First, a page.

Clytemnestra's case is no better tha her ex-husband's. When Agamemnon is away, warring in Troy, she has been grappling with governmental as well as emotional affairs. Deprived of both her child and her husband, she has become a "femme fatale" with char ismatic nature. In The Libation Bearers she-points to this: "It hurts women to be kept away from their men, my child." (920)
            She has cuckolded Agamemnon with his very enemy, Aegisthus. With hypocritical deftness she first triumphs over his victory, then kills him with her accomplice. Her conscious mind tries to deny its unconscious through the psychological defense mechanism of displacement.
            Caught in a triangle, her duty to her husband, her maternal agony for Iphigenia, and her sexual propensity unsatisfied, her sexual desires weigh heavier than anything else. Hers is in many ways an intentional double. She tries to justify her infidelity by displacing it onto Agamemnon. However, we know that he has been dallying with Cassandra since he conquered Troy, and she can by no means know of this alleged unfaithfulness. On the contrary, her citizens know of hers so does "the house itself." Cf., e.g., how she contradicts herself:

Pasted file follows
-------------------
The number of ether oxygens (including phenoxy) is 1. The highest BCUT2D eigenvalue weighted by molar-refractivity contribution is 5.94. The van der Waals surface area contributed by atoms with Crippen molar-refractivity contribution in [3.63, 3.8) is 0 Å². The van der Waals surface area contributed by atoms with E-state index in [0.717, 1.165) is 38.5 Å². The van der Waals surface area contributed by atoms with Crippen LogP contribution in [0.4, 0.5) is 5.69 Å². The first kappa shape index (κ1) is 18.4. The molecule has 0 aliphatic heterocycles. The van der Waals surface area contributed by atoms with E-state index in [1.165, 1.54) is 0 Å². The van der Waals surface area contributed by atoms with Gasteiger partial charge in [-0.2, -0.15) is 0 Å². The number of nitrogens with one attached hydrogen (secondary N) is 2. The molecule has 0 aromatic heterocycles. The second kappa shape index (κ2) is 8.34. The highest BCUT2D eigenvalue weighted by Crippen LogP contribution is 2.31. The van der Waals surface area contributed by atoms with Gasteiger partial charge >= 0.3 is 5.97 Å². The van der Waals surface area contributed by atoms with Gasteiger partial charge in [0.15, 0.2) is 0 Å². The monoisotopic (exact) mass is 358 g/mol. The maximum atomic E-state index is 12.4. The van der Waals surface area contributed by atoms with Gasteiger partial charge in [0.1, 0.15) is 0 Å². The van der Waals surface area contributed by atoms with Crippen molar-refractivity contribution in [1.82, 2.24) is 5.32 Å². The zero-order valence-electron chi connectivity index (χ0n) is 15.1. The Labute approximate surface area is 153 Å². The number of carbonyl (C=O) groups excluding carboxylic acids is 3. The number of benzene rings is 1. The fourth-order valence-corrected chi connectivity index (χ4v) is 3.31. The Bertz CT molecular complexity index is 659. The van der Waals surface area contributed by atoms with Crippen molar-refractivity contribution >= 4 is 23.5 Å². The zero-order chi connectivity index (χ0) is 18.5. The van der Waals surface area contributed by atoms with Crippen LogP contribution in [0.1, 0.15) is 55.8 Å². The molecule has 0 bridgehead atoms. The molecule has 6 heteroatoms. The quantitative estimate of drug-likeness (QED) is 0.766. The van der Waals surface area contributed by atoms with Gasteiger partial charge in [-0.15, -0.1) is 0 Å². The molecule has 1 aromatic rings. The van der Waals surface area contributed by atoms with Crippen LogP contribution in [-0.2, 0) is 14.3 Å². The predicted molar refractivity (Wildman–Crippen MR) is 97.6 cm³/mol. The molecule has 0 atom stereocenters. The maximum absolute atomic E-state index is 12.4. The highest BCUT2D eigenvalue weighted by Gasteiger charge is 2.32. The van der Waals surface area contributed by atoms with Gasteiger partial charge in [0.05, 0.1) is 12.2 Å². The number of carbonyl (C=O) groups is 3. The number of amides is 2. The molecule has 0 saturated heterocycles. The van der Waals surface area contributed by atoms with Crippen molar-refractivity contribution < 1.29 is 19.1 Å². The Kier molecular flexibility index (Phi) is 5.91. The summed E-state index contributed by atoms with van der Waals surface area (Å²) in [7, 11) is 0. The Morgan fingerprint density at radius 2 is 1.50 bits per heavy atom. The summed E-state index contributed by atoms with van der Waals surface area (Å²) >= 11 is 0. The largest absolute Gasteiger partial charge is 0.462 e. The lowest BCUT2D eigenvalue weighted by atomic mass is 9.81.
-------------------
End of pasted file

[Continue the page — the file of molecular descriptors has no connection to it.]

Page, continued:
and may he find a wife within his house as true
            as on the day he left her, watchdog of the house
            gentle to him alone, fierce to his enemies...
            With no man else have I known delight, nor any shame
            of evil speech, more than I know how to temper bronze.
            Now it is I you doom to be cast out from my city
            with men's hate heaped and curses in my ears...
            You would not cross him once...
            his ranged pastures swarmed with the deep fleece of
            he slaughtered like a victim his own child... (141-19)

            She acts like a spider: and Agamemnon, like Actaeon turned into deer and pierced by his own hounds, is butchered by "the watchdog of the house". The fact taht she kills her husband not to avenge her daughter but herself is more clearly portrayed in Electra of Euripides (E2). Talking to Electra, she confesses:
            And yet he tempted my daughter, slyly whispering
            of marriage with Achilles...
            for their lives' sake he took the life of my dear child
            I was unfairly wronged in this, yet not for this
            would I have gone savage... (emphasis added)
            but he came home to me with a mad, god-filled girl...
            two brides being stabled in a single stall...
            Oh, women are fool for sex, deny it I shall not.

            Aegisthus is a figure both of the exile and the rebel: "Exiles feed on empty hopes. I know it. I was one." (1668). The obligations of the patriarchal and shame-culture valves have icited him to chase after feud. He has gone even further, "shaming the master's bed with lust."
            He is actually a coward rebel, not a man of prowess. Although he alleges that "I am sword-handed against you: I am not afraid of death." (1602), we know very well that Clytemnestra is the killer. As a matter of fact, the chorus deny: "But why, why then, you coward, could you not have slain/your man yourself? Why must it be his wife who killed." (163-4)